THE SURNAME Mackenzie in Scottish Gaelic is Maccoinneach which means son of the fair bright one. The name is an Anglicised form of the original gaelic, which is a patronymic form of the personal name Coinneach meaning “comely” or “handsome”.
The clan MacKenzie is said to have hailed from the great Norman Irish families of Ireland, chiefly the House of Geraldine. Colin Fitzgerald of that House is said to have settled in Scotland in the 1260’s, here he made his fame, and fortune, by assisting King Alexander III and his forces in repelling the Norwegian King Haco.
For this endeavour he was awarded the lands of Kintaill in the County of Ross. The name MacKenzie finally arose when Coinneach MacCoinneach (Kenneth son of Kenneth), 3rd Earl of Kintail’s name was corrupted in its translation to English becoming Kenneth MacKenzie.
The first true mentions of the MacKenzies originate around the 14th century when the clan, led by Alexander the Upright, the 7th Baron of Kintail, sided with the King against the Lords of the Isles, the MacDonalds, and in doing so, gained a stronger foothold in the territories of Rosshire adding to their base of Eilean Donan Castle near Loch Duich.
During the Anglo-Scottish Wars John Mackenzie, 9th Baron of Kintail led the clan at the Battle of Flodden Field in 1513 and the Battle of Pinkie Cleugh in 1547 and the MacKenzies continued to gain prominence.
The clan supported Mary Queen of Scots during her power struggle with her brother, before taking the Isle of Lewis from the Clan MacLeod and Loch Alsh from the MacDonnells.
In the 17th century the then clan chief Colin MacKenzie was made Earl of Seaforth, a title which granted him a Scottish peerage and further power.
Their power only began to wane with the fortunes of the Royal Stuart family, Kenneth, the 4th Earl of Seaforth fought valiantly alongside his fellow Roman Catholic the King, James VII and supported him even when he was forced into exile. Kenneth’s son raised an army of 3,000 men in support of the Jacobite pretender.
The MacKenzies were later pardoned for their support of the ousted royal family as their power and influence were seen as a useful commodity by the British Government.
A number of famous regiments have been raised from the Mackenzie clan, including the Highland Light Infantry, the Seaforth Highlanders, and the second battalion of the Seaforth Highlanders, known as the Ross-shire Buffs.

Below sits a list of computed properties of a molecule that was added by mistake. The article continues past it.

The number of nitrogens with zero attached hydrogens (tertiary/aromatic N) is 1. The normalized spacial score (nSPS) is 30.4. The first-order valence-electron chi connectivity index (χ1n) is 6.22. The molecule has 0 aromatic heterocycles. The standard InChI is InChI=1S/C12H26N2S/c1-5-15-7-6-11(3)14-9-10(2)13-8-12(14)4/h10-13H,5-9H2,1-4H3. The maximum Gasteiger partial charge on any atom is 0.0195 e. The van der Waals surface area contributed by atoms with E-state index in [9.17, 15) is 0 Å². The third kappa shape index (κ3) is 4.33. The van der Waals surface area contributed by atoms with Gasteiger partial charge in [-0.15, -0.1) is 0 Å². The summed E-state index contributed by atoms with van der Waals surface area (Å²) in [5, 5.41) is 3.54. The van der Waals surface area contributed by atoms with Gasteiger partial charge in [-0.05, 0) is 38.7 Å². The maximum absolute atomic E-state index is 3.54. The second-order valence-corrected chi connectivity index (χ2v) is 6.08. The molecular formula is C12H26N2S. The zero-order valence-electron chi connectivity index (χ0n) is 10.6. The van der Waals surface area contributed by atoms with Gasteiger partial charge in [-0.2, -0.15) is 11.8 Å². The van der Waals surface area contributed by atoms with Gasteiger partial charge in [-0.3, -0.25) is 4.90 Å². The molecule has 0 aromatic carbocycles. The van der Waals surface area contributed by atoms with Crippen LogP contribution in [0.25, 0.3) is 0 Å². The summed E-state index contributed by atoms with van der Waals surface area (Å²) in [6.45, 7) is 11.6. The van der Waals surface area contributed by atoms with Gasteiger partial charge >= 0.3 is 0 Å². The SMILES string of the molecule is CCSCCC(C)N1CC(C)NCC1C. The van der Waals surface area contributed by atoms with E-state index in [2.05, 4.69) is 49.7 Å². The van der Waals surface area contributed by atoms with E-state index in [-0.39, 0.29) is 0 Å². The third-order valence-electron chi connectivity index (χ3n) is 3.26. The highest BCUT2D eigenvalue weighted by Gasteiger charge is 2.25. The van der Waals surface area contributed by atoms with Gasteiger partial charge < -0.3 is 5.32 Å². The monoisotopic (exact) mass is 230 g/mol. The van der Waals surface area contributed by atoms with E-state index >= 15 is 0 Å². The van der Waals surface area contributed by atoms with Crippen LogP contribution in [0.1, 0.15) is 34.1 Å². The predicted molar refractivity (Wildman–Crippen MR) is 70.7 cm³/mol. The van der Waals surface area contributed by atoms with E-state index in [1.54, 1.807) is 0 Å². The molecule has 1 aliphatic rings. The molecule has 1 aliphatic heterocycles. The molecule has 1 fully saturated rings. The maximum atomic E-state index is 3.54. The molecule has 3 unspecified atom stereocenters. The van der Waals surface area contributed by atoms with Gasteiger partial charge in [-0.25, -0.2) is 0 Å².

During the Wars in India, Colin Mackenzie (1754–1821) was Surveyor General of India, and an art collector and orientalist. He produced many of the first accurate maps of India, and his research and collections contributed significantly to the field of Asian studies. In 1799, he was part of the British force at the Battle of Seringapatam.
The clan’s crest, which contains a stag’s head, can supposedly trace its origins to a story immortalised in Benjamin West’s painting, which shows Colin Fitzgerald saving King Alexander III from an errant stag.
This story has been adopted by the Dalmore distillery, which is based in Altness and was originally owned by the MacKenzie family, they have now adopted the clan motto and the 12 pointed stag’s head, the royal sigil supposedly gifted to Colin Fitzgerald, predecessor of the clan by King Alexander III in thanks, for saving his life.
Motto: Luceo non uro (I shine not burn)
Current Chief: John Ruaridh Grant Mackenzie, 5th Earl of Cromartie
Current Seat: Castle Leod
Castles: Eilean Donan Castle, castles of Chanonry and castle Brahan
Titles: Earl of Seaforth, Baron of Kintail and Earl of Cromarty
Notable members: John Ruaridh Grant Mackenzie, 5th Earl of Cromartie, Colin Mackenzie Surveyor General of India, Kenneth the 4th Earl of Seaforth and one of the first Knights of the Thistle, the Scottish Order of Chivalry, Alexander Ionraic (‘The Upright’), the 7th Baron of Kintail, Colin Fitzgerald, supposed progenitor of the clan, Colin MacKenzie, first earl of Seaforth.